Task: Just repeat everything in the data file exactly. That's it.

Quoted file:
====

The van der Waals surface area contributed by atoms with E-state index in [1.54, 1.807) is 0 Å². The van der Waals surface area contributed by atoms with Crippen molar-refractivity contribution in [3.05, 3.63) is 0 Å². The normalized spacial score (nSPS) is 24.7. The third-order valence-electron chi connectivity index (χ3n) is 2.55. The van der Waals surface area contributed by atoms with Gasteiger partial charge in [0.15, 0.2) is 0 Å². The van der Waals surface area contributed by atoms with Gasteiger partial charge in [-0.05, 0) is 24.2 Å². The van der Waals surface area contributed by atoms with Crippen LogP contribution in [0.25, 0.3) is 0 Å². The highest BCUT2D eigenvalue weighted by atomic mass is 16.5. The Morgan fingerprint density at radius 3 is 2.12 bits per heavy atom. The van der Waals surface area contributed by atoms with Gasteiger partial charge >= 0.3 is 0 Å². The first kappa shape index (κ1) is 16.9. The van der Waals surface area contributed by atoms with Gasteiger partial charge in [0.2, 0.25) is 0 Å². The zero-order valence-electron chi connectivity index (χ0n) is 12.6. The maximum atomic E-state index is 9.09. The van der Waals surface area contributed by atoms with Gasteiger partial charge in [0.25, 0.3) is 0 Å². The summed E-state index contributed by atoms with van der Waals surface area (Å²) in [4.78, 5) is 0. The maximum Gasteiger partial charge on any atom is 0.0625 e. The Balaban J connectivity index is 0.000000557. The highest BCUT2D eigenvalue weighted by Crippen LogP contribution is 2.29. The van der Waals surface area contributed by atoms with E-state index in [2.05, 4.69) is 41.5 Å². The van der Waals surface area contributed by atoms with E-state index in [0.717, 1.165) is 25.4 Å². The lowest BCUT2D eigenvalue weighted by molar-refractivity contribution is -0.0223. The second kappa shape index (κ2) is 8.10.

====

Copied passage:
The van der Waals surface area contributed by atoms with E-state index in [1.54, 1.807) is 0 Å². The van der Waals surface area contributed by atoms with Crippen molar-refractivity contribution in [3.05, 3.63) is 0 Å². The normalized spacial score (nSPS) is 24.7. The third-order valence-electron chi connectivity index (χ3n) is 2.55. The van der Waals surface area contributed by atoms with Gasteiger partial charge in [0.15, 0.2) is 0 Å². The van der Waals surface area contributed by atoms with Gasteiger partial charge in [-0.05, 0) is 24.2 Å². The van der Waals surface area contributed by atoms with Crippen LogP contribution in [0.25, 0.3) is 0 Å². The highest BCUT2D eigenvalue weighted by atomic mass is 16.5. The Morgan fingerprint density at radius 3 is 2.12 bits per heavy atom. The van der Waals surface area contributed by atoms with Gasteiger partial charge >= 0.3 is 0 Å². The first kappa shape index (κ1) is 16.9. The van der Waals surface area contributed by atoms with Gasteiger partial charge in [0.2, 0.25) is 0 Å². The zero-order valence-electron chi connectivity index (χ0n) is 12.6. The maximum atomic E-state index is 9.09. The van der Waals surface area contributed by atoms with Gasteiger partial charge in [0.25, 0.3) is 0 Å². The summed E-state index contributed by atoms with van der Waals surface area (Å²) in [4.78, 5) is 0. The maximum Gasteiger partial charge on any atom is 0.0625 e. The Balaban J connectivity index is 0.000000557. The highest BCUT2D eigenvalue weighted by Crippen LogP contribution is 2.29. The van der Waals surface area contributed by atoms with E-state index in [2.05, 4.69) is 41.5 Å². The van der Waals surface area contributed by atoms with E-state index in [0.717, 1.165) is 25.4 Å². The lowest BCUT2D eigenvalue weighted by molar-refractivity contribution is -0.0223. The second kappa shape index (κ2) is 8.10.